SEATTLE (CN) — A federal jury in Washington state found immigrant detainees in a voluntary work program at a for-profit ICE processing facility are employees under state law and deserve minimum wage.
The verdict caps a four-year legal battle over whether the Florida-based GEO Group, one of the largest private prison providers in the country and operator of the Northwest Detention Center in Tacoma since 2005, unjustly profited off of immigrant detainees by paying them $1 a day for cleaning and cooking services that the private prison company is required to perform under its contract with ICE.
Washington Attorney General Bob Ferguson sued GEO in 2017 along with a class of detainees seeking back pay. The first trial in the case, which took place via Zoom video conference due to the pandemic, ended in a hung jury this past summer after three days of futile deliberations.
The second trial, which was held in person, lasted 11 days, closed Tuesday with attorneys presenting their closing arguments. The jury reached a verdict just before 1 p.m. Wednesday after about four hours of deliberation, according to federal court records.
Attorneys will present their arguments regarding damages GEO must pay, including back wages to detainees, beginning Thursday.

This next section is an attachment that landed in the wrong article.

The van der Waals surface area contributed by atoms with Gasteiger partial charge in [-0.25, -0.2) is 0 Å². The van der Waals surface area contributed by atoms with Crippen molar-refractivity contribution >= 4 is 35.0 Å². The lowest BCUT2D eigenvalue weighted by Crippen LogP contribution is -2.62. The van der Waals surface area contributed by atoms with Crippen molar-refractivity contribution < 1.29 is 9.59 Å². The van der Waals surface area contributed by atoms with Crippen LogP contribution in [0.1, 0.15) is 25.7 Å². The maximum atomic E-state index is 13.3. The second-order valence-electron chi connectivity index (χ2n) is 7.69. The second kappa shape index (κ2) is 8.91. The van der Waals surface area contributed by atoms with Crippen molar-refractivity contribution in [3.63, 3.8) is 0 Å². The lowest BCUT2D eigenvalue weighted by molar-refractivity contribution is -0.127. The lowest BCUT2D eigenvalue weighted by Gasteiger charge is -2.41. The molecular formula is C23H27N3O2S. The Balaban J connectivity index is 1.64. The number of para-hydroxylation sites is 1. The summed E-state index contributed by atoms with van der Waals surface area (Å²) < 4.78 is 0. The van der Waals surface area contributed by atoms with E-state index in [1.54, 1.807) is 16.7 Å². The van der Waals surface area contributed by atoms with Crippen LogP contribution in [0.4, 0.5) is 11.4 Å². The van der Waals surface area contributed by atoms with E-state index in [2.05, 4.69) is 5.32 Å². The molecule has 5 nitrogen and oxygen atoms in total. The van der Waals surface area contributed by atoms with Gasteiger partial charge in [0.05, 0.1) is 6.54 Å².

“This multibillion-dollar corporation illegally exploited the people it detains to line its own pockets,” Ferguson said in a statement posted on Twitter. “Today’s victory sends a clear message: Washington will not tolerate corporations that get rich violating the rights of the people.”
A lawyer representing the detainees, Jamal Whitehead, accused GEO’s defense attorneys of purposely trying to confuse jurors in what the state and the class of detainees view as a straightforward case.
“GEO has thrown the kitchen sink at you,” Whitehead told the jury Tuesday.
Washington Assistant Attorney General Marsha Chien urged jurors not to overthink whether GEO permitted the detainees to work because the parties already agreed the state minimum wage law applied to their labor.
Lawyers for GEO attempted to argue the company could not employ the detainees because it was merely operating an ICE-mandated program. The state countered GEO had crafted job descriptions, assigned jobs and evaluated whether the jobs were completed.
“If it looks like work, sounds like work and acts like work, it’s work,” Chien said.
Analyses from GEO found that it would take 85 full-time employees to substitute for the daily work of upward of 400 detainees, according to the state. A number of former detainees testified about grueling work they performed to earn extra cash for supplemental food from a jail commissary.
GEO could not immediately be reached for comment about the verdict.
Similar cases have been filed against GEO and other for-profit prison companies in other states, including New Mexico, Colorado and California.
This month, GEO argued for the dismissal of the Washington state case based on the Ninth Circuit's decision to block California’s ban on private immigration jails, which held that states are barred from regulating federal government policy.
GEO has also sued Washington state over a similar ban on for-profit jails that was signed into law this spring. In 2015, ICE extended its contract with GEO in the Evergreen State through 2025.
That case has been stayed until the Ninth Circuit issues a mandate regarding the California ruling.
Read the Top 8
Sign up for the Top 8, a roundup of the day's top stories delivered directly to your inbox Monday through Friday.